The military specification referred to as??“Military Specification, Chemical Conversion Coatings on Aluminum and Aluminum Alloys”?covers metal surface coatings formed by the reaction of chemical conversion materials with the surfaces of aluminum and aluminum alloys. The current specification (2009) is MIL-DTL-5541F, which superseded MIL-DTL-5541f in July 2006.
These coatings are categorized by the following types and classes.
- Type I:?Addresses compositions are containing hexavalent chromium. This chemical film typically appears to be gold or brown in color, but in some cases may be optionally specified as having no color. (Having no color is described as “clear.”)
- Type II:?Addresses chemical film compositions containing no hexavalent chromium. This film typically appears to have no color. (Having no color is described as “clear.”)”
- Class 1A:?These chemical conversion coatings provide corrosion prevention on unpainted items, and they improve adhesion of paint finish systems on aluminum and aluminum alloys. Metal surface coatings of this type may be used, for example, on tanks, tubing, and component structures where paint finishes are not required for interior surfaces but are required for the exterior surfaces.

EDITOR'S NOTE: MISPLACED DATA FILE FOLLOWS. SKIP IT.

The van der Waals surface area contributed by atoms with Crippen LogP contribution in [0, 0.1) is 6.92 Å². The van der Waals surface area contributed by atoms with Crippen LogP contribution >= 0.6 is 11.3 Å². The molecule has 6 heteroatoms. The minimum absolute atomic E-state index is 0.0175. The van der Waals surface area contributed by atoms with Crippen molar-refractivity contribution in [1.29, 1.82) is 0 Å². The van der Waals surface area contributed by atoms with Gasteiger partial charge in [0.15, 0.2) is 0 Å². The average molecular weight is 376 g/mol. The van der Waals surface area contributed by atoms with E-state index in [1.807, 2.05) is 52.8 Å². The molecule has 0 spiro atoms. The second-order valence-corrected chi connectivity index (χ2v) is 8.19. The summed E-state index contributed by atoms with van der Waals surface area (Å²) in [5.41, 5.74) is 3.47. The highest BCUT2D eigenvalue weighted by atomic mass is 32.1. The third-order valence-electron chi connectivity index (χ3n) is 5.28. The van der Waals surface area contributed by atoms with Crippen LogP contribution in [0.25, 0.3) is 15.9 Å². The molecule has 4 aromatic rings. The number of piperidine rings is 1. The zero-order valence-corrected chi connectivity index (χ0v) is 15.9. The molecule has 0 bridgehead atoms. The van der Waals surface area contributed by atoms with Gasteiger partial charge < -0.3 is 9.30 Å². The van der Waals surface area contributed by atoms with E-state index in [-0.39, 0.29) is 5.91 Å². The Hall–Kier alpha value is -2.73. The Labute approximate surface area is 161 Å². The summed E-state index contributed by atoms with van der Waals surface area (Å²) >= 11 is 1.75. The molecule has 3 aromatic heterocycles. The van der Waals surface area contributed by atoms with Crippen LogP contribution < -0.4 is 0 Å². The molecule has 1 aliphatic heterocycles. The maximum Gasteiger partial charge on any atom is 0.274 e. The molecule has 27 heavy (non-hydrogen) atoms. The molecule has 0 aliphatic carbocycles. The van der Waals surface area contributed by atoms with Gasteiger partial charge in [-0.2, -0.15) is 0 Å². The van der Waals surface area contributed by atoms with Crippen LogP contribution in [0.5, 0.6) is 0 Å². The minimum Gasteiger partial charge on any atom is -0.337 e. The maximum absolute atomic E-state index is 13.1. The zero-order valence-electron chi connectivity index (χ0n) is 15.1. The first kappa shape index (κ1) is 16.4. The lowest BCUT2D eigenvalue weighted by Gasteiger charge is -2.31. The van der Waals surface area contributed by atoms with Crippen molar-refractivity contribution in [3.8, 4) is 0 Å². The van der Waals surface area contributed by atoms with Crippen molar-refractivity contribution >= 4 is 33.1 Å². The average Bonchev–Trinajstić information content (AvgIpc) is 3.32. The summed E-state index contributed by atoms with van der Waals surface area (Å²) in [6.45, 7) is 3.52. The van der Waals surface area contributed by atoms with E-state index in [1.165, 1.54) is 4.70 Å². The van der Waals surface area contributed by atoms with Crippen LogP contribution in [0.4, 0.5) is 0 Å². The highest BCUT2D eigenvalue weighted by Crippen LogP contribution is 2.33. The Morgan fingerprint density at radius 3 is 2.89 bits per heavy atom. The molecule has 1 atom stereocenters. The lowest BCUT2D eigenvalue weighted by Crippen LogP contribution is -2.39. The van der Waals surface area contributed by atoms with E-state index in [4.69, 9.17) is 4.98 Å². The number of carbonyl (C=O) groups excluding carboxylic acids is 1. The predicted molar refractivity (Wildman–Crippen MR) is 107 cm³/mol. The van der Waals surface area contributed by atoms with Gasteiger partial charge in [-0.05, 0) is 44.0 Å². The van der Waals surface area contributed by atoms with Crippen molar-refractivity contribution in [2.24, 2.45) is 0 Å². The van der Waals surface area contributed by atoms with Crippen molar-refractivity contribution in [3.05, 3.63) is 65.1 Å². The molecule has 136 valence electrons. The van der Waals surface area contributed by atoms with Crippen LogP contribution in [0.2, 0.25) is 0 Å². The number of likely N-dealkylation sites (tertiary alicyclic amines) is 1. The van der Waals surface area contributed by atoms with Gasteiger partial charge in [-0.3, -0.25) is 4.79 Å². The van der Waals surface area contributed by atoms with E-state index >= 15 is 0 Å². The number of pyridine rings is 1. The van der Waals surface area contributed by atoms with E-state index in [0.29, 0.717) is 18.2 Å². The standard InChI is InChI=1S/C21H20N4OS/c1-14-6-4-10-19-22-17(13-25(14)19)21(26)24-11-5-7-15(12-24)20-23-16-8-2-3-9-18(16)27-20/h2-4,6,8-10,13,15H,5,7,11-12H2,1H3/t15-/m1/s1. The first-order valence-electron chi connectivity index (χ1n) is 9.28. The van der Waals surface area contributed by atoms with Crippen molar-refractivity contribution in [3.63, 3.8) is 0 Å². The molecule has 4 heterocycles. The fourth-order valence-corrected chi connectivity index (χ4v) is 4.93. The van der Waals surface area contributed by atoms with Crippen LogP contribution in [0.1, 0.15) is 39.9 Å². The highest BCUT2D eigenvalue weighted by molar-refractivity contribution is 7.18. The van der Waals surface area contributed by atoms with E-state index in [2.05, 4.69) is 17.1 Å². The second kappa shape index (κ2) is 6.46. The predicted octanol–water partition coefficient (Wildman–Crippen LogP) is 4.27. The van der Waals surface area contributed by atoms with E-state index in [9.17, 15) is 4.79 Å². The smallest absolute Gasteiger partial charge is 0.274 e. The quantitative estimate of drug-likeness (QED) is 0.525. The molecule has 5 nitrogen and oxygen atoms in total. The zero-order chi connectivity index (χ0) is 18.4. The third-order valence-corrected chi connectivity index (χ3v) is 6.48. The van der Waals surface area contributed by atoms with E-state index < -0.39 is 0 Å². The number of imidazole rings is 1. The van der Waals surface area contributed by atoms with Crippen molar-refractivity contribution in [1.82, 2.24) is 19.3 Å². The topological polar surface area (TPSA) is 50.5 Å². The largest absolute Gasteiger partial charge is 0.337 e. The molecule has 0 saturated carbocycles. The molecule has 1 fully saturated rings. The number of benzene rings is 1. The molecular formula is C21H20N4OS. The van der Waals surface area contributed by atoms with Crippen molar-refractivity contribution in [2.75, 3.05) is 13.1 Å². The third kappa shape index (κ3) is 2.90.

- Class 3:?These chemical conversion coatings provide a corrosion preventive chemical film for electrical and electronic applications where lower resistant contacts, relative to class 1A coatings, and anodic coatings in accordance with
MIL-A-8625, are required. Because Class 3 coatings are thinner, they are more susceptible to corrosion than class 1A coatings. If it is required to paint areas surrounding electrical, Class 3 coatings improve adhesion of paint systems on aluminum and aluminum alloy material.
Chemical Film Process
Chemical film mask black anodize processes